"It’s time for Africa to commit to protect the rights of older persons”
The Centre for Human Rights, University of Pretoria, in partnership with HelpAge Global Network in Africa and Moremi Initiative for Women’s Leadership in Africa, on 9 August 2018 organised a Policy Dialogue with Key Government Institutions including the African Union Social Affairs Department responsible for coordination and ratification of the African Union Protocol to the African Charter on Human and Peoples’ Rights on the Rights of Older Persons (Protocol) on 8 August 2018 and a regional expert meeting for West Africa on the theme “Human rights of older women in West Africa: The need for enhanced protection”.
The expert meeting brought together government representatives, national human rights institutions, academia and civil society organisations from countries in West Africa Region with the aim of sharing experience and learning to help expedite the ratification and implementation of the Protocol. These events are part of a series of activities the Centre for Human Rights has lined up in its long-term campaign on #AgeWithRights to contribute to the visibility and protection of older women in gender equality discourse.
The 26th ordinary session of the Assembly of the African Union in January 2016 marked the greatest milestone for older people in Africa when African Heads of States adopted the Protocol. The adoption paved way for African Member States to sign, ratify and implement the Protocol to guarantee the protection and promotion of the rights of older people in Africa. Almost three years later only five countries have signed (Benin, Comoros, Ghana, Sierra Leone and Zambia), but no member state has ratified this Protocol. While support among African member states for a new international UN convention on the rights of older persons is growing, African member states participation in the process towards a new UN convention remains limited.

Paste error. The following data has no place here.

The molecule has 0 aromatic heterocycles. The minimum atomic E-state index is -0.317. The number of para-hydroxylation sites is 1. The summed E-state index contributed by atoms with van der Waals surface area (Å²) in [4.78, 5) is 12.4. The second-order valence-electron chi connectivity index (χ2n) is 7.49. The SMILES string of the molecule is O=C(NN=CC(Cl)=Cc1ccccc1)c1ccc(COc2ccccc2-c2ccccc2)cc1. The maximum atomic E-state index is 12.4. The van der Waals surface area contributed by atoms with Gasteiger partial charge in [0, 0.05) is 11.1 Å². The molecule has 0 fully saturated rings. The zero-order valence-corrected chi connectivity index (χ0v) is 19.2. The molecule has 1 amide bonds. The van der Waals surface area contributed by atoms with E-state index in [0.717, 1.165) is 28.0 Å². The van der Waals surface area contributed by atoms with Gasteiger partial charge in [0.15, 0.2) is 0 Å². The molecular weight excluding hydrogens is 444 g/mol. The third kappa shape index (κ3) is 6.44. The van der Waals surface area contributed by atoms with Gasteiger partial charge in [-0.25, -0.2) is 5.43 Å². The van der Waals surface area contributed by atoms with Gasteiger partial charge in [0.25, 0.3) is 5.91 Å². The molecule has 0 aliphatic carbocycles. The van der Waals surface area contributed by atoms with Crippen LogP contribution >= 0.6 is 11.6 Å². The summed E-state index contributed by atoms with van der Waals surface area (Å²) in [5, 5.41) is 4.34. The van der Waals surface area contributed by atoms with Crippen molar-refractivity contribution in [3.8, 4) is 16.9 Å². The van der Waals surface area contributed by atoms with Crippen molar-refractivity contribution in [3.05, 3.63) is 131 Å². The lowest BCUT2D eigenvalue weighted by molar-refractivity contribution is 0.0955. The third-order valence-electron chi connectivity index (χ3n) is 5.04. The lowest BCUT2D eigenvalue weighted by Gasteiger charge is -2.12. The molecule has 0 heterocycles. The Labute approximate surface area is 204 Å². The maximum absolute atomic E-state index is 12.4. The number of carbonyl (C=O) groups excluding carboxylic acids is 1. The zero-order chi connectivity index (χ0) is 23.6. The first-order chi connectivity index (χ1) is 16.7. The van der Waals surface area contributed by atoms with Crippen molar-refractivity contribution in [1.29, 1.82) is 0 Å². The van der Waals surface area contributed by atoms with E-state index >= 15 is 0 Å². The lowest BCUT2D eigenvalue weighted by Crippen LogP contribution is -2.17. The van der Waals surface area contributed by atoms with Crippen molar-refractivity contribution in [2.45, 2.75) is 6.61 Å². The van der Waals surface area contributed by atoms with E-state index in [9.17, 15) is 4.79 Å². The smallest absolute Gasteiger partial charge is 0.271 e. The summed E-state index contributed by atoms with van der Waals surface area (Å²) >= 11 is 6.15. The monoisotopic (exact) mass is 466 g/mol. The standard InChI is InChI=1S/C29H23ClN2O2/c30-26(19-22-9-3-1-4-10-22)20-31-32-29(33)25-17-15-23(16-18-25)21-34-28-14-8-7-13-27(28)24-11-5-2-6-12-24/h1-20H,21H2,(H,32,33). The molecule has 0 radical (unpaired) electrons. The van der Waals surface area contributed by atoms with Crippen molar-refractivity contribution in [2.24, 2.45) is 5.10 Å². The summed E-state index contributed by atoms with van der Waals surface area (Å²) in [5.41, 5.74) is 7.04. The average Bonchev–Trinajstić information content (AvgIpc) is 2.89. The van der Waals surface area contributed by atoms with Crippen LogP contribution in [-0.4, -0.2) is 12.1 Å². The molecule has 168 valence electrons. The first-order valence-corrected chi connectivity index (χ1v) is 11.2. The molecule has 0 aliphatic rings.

The ratification and implementation of the Protocol has the potential to contribute to greater enjoyment of human rights by older people in Africa and can also support African member states' contribution to the UN convention for the rights of older people discussions. These would drastically improve the wellbeing and quality of life of the current 64 million older men and women in Africa, a number that is anticipated to grow to 212 million by 2030.
In the African region, older people remain excluded in human rights and sustainable development discourse due to limited understanding of older people’s rights. Ageism is widely tolerated resulting in negative perception and attitudes towards old age and older people. As a result, older people continue to live in poverty or extreme poverty while experiencing discrimination, thus increasing their vulnerability to neglect, abuse and violence.
We are calling on all stakeholders from government ministries and agencies, national human rights institutions, academia, civil society and the public to join hands to ensure that current and future generations across the continent lead dignified, productive and prosperous lives. An accelerated ratification and implementation of the Protocol as well as support for the development, adoption and implementation of a UN convention of the rights of older people is needed. For the above to happen, political will, adequate financial allocation, improved capacity building and availability of evidence on older people are needed to ensure age friendly legal, policy and programmatic frameworks at all levels to ensure everyone #AgeWithRights.
For more information, please contact:
Ms Patience Mungwari Mpani
Centre for Human Rights
Faculty of Law, University of Pretoria
Manager: Women’s Right Unit
Tel: +27 (0)12 420 4525
Fax: +27 0) 86 580 5743